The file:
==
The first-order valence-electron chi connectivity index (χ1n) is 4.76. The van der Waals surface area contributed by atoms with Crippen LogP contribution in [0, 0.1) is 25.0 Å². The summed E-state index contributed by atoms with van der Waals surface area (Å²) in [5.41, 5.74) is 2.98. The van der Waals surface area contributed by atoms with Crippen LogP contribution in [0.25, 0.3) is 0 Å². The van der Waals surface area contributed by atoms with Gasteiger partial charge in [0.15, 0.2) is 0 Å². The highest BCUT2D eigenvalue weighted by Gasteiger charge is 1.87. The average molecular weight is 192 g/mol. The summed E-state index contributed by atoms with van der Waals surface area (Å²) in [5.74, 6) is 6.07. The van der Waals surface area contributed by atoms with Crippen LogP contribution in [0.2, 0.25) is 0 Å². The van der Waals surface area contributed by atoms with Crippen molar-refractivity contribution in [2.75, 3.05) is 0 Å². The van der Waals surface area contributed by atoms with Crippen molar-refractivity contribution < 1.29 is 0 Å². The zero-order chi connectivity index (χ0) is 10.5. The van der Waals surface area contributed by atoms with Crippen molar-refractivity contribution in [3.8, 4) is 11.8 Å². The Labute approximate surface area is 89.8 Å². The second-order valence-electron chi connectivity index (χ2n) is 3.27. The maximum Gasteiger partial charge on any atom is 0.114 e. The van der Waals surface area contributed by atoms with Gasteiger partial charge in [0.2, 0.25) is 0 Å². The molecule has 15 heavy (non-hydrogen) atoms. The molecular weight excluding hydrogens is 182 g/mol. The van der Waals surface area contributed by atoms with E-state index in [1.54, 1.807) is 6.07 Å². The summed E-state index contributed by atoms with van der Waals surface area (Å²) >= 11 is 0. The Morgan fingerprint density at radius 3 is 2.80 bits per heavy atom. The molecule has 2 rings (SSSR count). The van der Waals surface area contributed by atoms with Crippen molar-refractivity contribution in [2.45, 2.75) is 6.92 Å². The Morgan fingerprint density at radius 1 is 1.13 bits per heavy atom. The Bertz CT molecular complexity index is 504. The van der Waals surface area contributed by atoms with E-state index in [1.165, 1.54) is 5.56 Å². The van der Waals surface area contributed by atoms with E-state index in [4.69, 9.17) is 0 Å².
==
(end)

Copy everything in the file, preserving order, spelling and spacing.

The first-order valence-electron chi connectivity index (χ1n) is 4.76. The van der Waals surface area contributed by atoms with Crippen LogP contribution in [0, 0.1) is 25.0 Å². The summed E-state index contributed by atoms with van der Waals surface area (Å²) in [5.41, 5.74) is 2.98. The van der Waals surface area contributed by atoms with Crippen LogP contribution in [0.25, 0.3) is 0 Å². The van der Waals surface area contributed by atoms with Gasteiger partial charge in [0.15, 0.2) is 0 Å². The highest BCUT2D eigenvalue weighted by Gasteiger charge is 1.87. The average molecular weight is 192 g/mol. The summed E-state index contributed by atoms with van der Waals surface area (Å²) in [5.74, 6) is 6.07. The van der Waals surface area contributed by atoms with Crippen LogP contribution in [0.2, 0.25) is 0 Å². The van der Waals surface area contributed by atoms with Crippen molar-refractivity contribution in [2.75, 3.05) is 0 Å². The van der Waals surface area contributed by atoms with Crippen molar-refractivity contribution < 1.29 is 0 Å². The zero-order chi connectivity index (χ0) is 10.5. The van der Waals surface area contributed by atoms with Crippen molar-refractivity contribution in [3.8, 4) is 11.8 Å². The Labute approximate surface area is 89.8 Å². The second-order valence-electron chi connectivity index (χ2n) is 3.27. The maximum Gasteiger partial charge on any atom is 0.114 e. The van der Waals surface area contributed by atoms with Gasteiger partial charge in [0.2, 0.25) is 0 Å². The molecule has 15 heavy (non-hydrogen) atoms. The molecular weight excluding hydrogens is 182 g/mol. The van der Waals surface area contributed by atoms with E-state index in [1.54, 1.807) is 6.07 Å². The summed E-state index contributed by atoms with van der Waals surface area (Å²) >= 11 is 0. The Morgan fingerprint density at radius 3 is 2.80 bits per heavy atom. The molecule has 2 rings (SSSR count). The van der Waals surface area contributed by atoms with Crippen molar-refractivity contribution in [2.45, 2.75) is 6.92 Å². The Morgan fingerprint density at radius 1 is 1.13 bits per heavy atom. The Bertz CT molecular complexity index is 504. The van der Waals surface area contributed by atoms with E-state index in [1.165, 1.54) is 5.56 Å². The van der Waals surface area contributed by atoms with E-state index in [4.69, 9.17) is 0 Å².